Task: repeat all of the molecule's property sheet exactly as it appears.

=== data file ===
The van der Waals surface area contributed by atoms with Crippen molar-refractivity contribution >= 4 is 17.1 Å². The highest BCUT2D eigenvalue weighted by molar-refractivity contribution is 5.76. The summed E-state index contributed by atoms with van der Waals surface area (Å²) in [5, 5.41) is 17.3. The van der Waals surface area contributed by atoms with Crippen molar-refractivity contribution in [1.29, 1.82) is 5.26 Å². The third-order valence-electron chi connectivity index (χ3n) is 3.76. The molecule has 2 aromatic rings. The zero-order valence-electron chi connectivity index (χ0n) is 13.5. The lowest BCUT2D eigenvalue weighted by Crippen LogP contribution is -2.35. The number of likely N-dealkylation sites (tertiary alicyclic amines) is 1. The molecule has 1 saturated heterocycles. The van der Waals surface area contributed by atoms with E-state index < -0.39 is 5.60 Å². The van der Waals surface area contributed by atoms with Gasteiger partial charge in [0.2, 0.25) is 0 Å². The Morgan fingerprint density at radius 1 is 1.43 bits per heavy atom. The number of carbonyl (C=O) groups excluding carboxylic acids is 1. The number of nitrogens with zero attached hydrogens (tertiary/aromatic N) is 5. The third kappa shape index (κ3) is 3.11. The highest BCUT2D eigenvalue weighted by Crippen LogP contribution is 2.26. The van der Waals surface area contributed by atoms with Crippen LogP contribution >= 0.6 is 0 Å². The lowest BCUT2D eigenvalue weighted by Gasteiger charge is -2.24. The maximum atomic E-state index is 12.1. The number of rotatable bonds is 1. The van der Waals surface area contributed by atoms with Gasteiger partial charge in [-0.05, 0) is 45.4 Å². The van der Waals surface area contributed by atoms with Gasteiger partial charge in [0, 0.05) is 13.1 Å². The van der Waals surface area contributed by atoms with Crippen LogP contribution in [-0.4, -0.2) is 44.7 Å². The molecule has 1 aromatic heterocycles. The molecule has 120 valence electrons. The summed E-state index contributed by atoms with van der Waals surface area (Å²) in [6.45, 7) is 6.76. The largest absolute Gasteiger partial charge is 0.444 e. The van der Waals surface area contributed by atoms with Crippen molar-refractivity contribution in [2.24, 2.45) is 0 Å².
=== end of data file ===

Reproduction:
The van der Waals surface area contributed by atoms with Crippen molar-refractivity contribution >= 4 is 17.1 Å². The highest BCUT2D eigenvalue weighted by molar-refractivity contribution is 5.76. The summed E-state index contributed by atoms with van der Waals surface area (Å²) in [5, 5.41) is 17.3. The van der Waals surface area contributed by atoms with Crippen molar-refractivity contribution in [1.29, 1.82) is 5.26 Å². The third-order valence-electron chi connectivity index (χ3n) is 3.76. The molecule has 2 aromatic rings. The zero-order valence-electron chi connectivity index (χ0n) is 13.5. The lowest BCUT2D eigenvalue weighted by Crippen LogP contribution is -2.35. The number of likely N-dealkylation sites (tertiary alicyclic amines) is 1. The molecule has 1 saturated heterocycles. The van der Waals surface area contributed by atoms with E-state index < -0.39 is 5.60 Å². The van der Waals surface area contributed by atoms with Gasteiger partial charge in [0.2, 0.25) is 0 Å². The Morgan fingerprint density at radius 1 is 1.43 bits per heavy atom. The number of carbonyl (C=O) groups excluding carboxylic acids is 1. The number of nitrogens with zero attached hydrogens (tertiary/aromatic N) is 5. The third kappa shape index (κ3) is 3.11. The highest BCUT2D eigenvalue weighted by Crippen LogP contribution is 2.26. The van der Waals surface area contributed by atoms with Crippen LogP contribution >= 0.6 is 0 Å². The lowest BCUT2D eigenvalue weighted by Gasteiger charge is -2.24. The maximum atomic E-state index is 12.1. The number of rotatable bonds is 1. The van der Waals surface area contributed by atoms with Gasteiger partial charge in [-0.05, 0) is 45.4 Å². The van der Waals surface area contributed by atoms with Gasteiger partial charge in [0, 0.05) is 13.1 Å². The van der Waals surface area contributed by atoms with Crippen LogP contribution in [-0.4, -0.2) is 44.7 Å². The molecule has 1 aromatic heterocycles. The molecule has 120 valence electrons. The summed E-state index contributed by atoms with van der Waals surface area (Å²) in [6.45, 7) is 6.76. The largest absolute Gasteiger partial charge is 0.444 e. The van der Waals surface area contributed by atoms with Crippen molar-refractivity contribution in [2.24, 2.45) is 0 Å².